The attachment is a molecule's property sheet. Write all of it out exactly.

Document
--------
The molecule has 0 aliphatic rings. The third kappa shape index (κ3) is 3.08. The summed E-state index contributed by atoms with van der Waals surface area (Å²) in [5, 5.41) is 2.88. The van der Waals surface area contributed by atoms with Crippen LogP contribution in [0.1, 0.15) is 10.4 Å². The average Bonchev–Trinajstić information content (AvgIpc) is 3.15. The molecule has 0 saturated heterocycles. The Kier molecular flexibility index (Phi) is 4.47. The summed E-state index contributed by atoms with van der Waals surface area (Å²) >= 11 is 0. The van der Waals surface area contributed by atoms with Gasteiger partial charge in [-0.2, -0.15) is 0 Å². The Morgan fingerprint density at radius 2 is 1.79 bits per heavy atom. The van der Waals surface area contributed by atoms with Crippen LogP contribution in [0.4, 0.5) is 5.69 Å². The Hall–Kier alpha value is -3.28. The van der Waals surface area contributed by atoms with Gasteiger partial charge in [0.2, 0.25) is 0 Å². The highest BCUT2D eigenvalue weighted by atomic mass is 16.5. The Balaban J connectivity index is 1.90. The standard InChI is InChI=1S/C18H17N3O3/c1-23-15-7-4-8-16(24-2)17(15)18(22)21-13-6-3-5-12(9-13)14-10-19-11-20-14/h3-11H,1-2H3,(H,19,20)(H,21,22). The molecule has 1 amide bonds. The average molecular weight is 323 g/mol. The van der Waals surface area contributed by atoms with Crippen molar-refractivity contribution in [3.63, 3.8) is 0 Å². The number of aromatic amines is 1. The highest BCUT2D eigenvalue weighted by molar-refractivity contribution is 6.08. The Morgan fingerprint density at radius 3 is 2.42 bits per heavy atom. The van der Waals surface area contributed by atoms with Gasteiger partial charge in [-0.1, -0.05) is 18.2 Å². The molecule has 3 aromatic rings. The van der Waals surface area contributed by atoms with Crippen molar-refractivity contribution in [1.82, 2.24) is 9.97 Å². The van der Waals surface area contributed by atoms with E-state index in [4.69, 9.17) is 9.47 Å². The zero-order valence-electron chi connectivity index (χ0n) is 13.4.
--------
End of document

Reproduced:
The molecule has 0 aliphatic rings. The third kappa shape index (κ3) is 3.08. The summed E-state index contributed by atoms with van der Waals surface area (Å²) in [5, 5.41) is 2.88. The van der Waals surface area contributed by atoms with Crippen LogP contribution in [0.1, 0.15) is 10.4 Å². The average Bonchev–Trinajstić information content (AvgIpc) is 3.15. The molecule has 0 saturated heterocycles. The Kier molecular flexibility index (Phi) is 4.47. The summed E-state index contributed by atoms with van der Waals surface area (Å²) >= 11 is 0. The van der Waals surface area contributed by atoms with Gasteiger partial charge in [-0.2, -0.15) is 0 Å². The Morgan fingerprint density at radius 2 is 1.79 bits per heavy atom. The van der Waals surface area contributed by atoms with Crippen LogP contribution in [0.4, 0.5) is 5.69 Å². The Hall–Kier alpha value is -3.28. The van der Waals surface area contributed by atoms with Gasteiger partial charge in [0.2, 0.25) is 0 Å². The highest BCUT2D eigenvalue weighted by atomic mass is 16.5. The Balaban J connectivity index is 1.90. The standard InChI is InChI=1S/C18H17N3O3/c1-23-15-7-4-8-16(24-2)17(15)18(22)21-13-6-3-5-12(9-13)14-10-19-11-20-14/h3-11H,1-2H3,(H,19,20)(H,21,22). The molecule has 1 amide bonds. The average molecular weight is 323 g/mol. The van der Waals surface area contributed by atoms with Crippen molar-refractivity contribution in [3.63, 3.8) is 0 Å². The number of aromatic amines is 1. The highest BCUT2D eigenvalue weighted by molar-refractivity contribution is 6.08. The Morgan fingerprint density at radius 3 is 2.42 bits per heavy atom. The van der Waals surface area contributed by atoms with Gasteiger partial charge in [-0.1, -0.05) is 18.2 Å². The molecule has 3 aromatic rings. The van der Waals surface area contributed by atoms with Crippen molar-refractivity contribution in [1.82, 2.24) is 9.97 Å². The van der Waals surface area contributed by atoms with E-state index in [4.69, 9.17) is 9.47 Å². The zero-order valence-electron chi connectivity index (χ0n) is 13.4.